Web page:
ORLANDO – A lawsuit alleging that insurance companies, including State Farm, are pressuring auto body and repair shops to use substandard parts hit the skids in the 11th Circuit Court.
In Parker Auto Body et al v. State Farm et al, the plaintiff is suing State Farm Insurance and more than 50 other automotive-insurance providers, alleging that the defendants have joined together to leverage their collective market power and exert control over a wide range of the collision-repair industry.
This includes, but is not limited to, fixing the cost of labor rates, controlling the cost of replacement parts, forcing auto body and repair shops to use substandard or even dangerous replacement parts, compulsory use of a parts-procurement program that directly financially benefits State Farm and indirectly benefits the remaining defendants.
In addition, the claim alleges the defendants are guilty of boycotting shops that are unwilling to comply with either their decision to control prices or their demands to use substandard and improper parts, and interfering with the plaintiff’s current and prospective business relations by intentionally misrepresenting and making knowingly false statements regarding the quality, efficiency and ethical reputation of his business.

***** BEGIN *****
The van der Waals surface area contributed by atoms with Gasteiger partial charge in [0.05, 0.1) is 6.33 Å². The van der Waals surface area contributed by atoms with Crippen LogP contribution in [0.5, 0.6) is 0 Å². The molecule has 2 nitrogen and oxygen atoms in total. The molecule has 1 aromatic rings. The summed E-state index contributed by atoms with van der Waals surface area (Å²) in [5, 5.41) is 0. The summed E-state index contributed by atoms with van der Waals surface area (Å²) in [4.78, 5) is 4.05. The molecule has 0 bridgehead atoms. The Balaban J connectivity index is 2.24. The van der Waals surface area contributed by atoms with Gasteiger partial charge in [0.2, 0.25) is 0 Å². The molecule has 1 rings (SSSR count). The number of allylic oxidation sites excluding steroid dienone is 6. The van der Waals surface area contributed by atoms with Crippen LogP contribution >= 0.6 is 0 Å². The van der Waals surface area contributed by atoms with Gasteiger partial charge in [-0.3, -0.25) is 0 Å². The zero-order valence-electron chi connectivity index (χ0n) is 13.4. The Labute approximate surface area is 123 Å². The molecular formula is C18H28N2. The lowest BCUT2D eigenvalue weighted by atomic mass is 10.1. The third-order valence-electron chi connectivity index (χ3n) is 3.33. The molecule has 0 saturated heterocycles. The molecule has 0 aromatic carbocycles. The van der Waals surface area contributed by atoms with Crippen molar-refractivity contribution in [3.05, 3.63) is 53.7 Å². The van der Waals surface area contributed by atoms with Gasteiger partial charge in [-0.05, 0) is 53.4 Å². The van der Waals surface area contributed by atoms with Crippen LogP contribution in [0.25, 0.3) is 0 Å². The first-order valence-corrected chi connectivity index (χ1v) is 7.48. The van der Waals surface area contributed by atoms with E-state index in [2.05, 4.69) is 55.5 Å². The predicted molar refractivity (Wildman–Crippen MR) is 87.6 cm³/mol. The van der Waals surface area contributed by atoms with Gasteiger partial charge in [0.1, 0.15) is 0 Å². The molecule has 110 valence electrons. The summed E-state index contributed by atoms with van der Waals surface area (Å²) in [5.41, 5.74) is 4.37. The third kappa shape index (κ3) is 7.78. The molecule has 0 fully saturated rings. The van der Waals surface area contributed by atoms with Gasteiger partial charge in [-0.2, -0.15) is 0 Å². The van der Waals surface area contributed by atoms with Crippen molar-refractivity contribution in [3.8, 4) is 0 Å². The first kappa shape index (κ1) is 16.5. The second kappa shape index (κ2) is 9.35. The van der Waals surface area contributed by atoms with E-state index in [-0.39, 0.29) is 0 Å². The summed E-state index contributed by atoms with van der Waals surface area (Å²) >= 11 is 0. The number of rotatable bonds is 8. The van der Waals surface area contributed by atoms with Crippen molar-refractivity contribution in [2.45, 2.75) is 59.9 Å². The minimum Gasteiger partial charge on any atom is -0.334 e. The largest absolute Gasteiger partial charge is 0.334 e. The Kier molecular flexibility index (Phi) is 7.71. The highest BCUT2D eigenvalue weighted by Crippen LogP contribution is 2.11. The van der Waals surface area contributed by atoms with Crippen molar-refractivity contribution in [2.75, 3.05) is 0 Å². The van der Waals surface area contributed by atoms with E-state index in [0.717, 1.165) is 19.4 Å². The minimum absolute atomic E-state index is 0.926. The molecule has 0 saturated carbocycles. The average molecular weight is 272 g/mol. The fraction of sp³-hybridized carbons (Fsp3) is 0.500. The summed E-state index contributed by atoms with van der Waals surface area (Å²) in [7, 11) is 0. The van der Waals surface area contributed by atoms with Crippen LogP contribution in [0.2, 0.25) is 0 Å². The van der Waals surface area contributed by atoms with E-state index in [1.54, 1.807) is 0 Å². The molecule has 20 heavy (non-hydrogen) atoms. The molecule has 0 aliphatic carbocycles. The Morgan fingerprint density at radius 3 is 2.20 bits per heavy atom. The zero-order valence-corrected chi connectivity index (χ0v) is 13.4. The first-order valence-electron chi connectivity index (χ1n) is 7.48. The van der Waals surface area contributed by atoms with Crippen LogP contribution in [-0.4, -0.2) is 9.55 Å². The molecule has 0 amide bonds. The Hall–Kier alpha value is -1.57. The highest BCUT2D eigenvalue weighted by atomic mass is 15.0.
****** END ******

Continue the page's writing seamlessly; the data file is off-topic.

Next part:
The claim goes on to contend the defendants exerted economic duress and coercion upon both the plaintiff to and upon consumers to bow to their demands.
This includes making direct threats to consumers to refuse to cover portions of their repairs if they continue to patronize the plaintiff’s business to the point where the defendants' behavior has done serious harm to the competitive environment in the body-shop industry.
“It's an unfair practice and we think vehicles should be repaired the way the manufacture says they should be,” Matt Parker, owner of Parker Auto Body, told the Louisiana Record. “Every time you want to represent the consumer, the insurance company wants you to do things the cheapest way possible and the end result is not safe.”
He alleges that State Farm Insurance and the other defendants have unfairly pressured him to use substandard and after-market parts, to reduce costs, under the threat of losing favored status.
Parker said insurance companies have been applying pressure to auto body and repair shops to fix vehicles at the lowest cost possible for the last 20 years.
“We have to deal with this kind of pressure all of time and the response is typically to try to make the body shops look like the bad guys,” he said. “But the person really getting hurt is the consumer.”
Parker contends that these policies have been driving up insurance rates across Louisiana for decades.
“The insurance companies use these delay, deny and defend tactics to make consumers choose between accepting their policies or fighting it out in court,” he said. “It's become a real nightmare.”
Right now, Parker's lawsuit remains in stasis. His legal team missed a deadline to file an appendix with the court and the 11th District Court dismissed the case on Oct. 4, according to an article on www.repairdrivenews.com.
Parker said there still is a plan to continue pursuing the claim.
“But it is progressing at a snail's pace,” he said.